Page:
2. I’m a random nobody, but I thought I’d comment on this because the topic has been on my mind lately. I agree that revising is oddly satisfying. It’s easy to get a bit compulsive and spend hours tinkering. One thing I like to do after a few editing passes is print a copy and put the pen down. If I approach it with the mindset that I will enjoy it as a reader would, I find it’s easier to notice when something really pulls me out of the story. That way, I can identify places in the book that need attention.

    • conjurors says:

      Thanks for the advice. I’ve actually never printed it and edited that way, so that is a creative suggestion that I am going to try. Best of luck with your own story!

      • Thanks. 🙂

        Something else I’ve been dying to try is recording myself reading out an excerpt to listen for spots that need improvement. I’ve heard that it’s useful for picking out awkward bits of language; wherever you stumble as you read, you need to tinker. It would be too time-intensive for an entire book, but I imagine it would work great for critically important parts like a first chapter.

    • Annoymous says:

      I’ve found several sites that will actually read your book out loud for you. The one I use is called NaturalReader as is free…. you can choose to pay and get some extra features, but I find it more fun to listen to them read it while I follow along and fix any minor mistakes and highlight areas that have to be changed completely.

      I also agree about printing out smaller sections and editing by hand… sometimes getting away from technology helps get the creative juices flowing!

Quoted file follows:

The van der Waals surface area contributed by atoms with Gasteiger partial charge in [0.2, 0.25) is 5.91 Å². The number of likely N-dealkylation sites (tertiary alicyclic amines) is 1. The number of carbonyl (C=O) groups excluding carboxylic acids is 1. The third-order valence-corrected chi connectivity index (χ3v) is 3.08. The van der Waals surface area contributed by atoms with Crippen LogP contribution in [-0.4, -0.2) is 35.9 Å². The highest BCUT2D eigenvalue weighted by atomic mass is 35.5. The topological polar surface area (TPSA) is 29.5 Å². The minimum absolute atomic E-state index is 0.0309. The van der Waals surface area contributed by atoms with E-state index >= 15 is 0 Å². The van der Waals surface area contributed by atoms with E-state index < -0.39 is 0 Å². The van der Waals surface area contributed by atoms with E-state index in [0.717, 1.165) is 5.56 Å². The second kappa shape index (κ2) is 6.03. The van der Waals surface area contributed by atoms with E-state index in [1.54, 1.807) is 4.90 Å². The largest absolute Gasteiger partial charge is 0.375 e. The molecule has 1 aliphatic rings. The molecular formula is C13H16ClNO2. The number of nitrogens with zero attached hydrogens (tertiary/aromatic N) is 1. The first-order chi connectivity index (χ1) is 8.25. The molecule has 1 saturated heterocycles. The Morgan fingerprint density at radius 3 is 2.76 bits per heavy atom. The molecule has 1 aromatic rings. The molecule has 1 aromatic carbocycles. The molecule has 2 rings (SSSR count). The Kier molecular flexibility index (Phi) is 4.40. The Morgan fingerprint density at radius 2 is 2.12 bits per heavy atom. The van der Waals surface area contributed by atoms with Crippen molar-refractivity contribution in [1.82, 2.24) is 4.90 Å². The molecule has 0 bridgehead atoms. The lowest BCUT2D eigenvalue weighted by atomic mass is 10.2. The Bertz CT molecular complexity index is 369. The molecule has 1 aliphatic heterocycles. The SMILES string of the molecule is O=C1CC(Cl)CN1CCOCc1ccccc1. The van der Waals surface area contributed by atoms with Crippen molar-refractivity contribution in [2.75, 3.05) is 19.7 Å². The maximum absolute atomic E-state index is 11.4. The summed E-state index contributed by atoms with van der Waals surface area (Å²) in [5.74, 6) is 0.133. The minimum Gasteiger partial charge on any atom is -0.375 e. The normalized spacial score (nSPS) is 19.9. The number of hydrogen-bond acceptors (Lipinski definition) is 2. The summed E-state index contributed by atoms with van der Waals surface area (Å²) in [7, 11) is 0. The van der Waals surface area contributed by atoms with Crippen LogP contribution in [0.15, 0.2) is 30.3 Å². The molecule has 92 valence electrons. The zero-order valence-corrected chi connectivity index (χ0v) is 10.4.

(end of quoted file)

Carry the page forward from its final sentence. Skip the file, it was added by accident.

• conjurors says:

        Thanks for the suggestion! I’ll check it out. I’m thinking of writing my next series by hand for the first draft, so that typing it up will be an intense second edit.

  3. conjurors says:

    Or maybe even having someone else read it aloud too. Love that idea. It would also give you a sense for how it would sound as an audiobook!

    • Yep! I tried the reading out loud technique today and it’s not nearly as time-consuming as I thought it would be. I read it myself, so when I listen to it, I do end up fixating a bit on my own failings as a reader. But one thing I didn’t expect is that I make small corrections almost unconsciously as I read. (e.g. I verbally delete repetition of names by replacing them with pronouns or change a few words for others that sound a bit better.) I’m going to try it again with some later chapters. Listening to the story is kind of fun.

      • conjurors says:

        I tried your technique with my opening chapter and it worked super well. I made some big time revisions after hearing the flow. You get a great sense for where the story drags. Thanks again!

  4. What I find the most challenging in my editing is keeping the timeline correct and s you may know when writing throughout a year, the events in page might seem months ago, but they might only have been yesterday for your characters. Thankfully I purchase Aeon Timeline and it literally saved my life and hours pf sweating over to figure out what happened when.

    • conjurors says:

      I’ve never heard of Aeon; I’ll have to check it out. But I ran across the same issue while writing the second book of my series. Keeping all the events straight over the course of a couple hundred thousand words is tricky!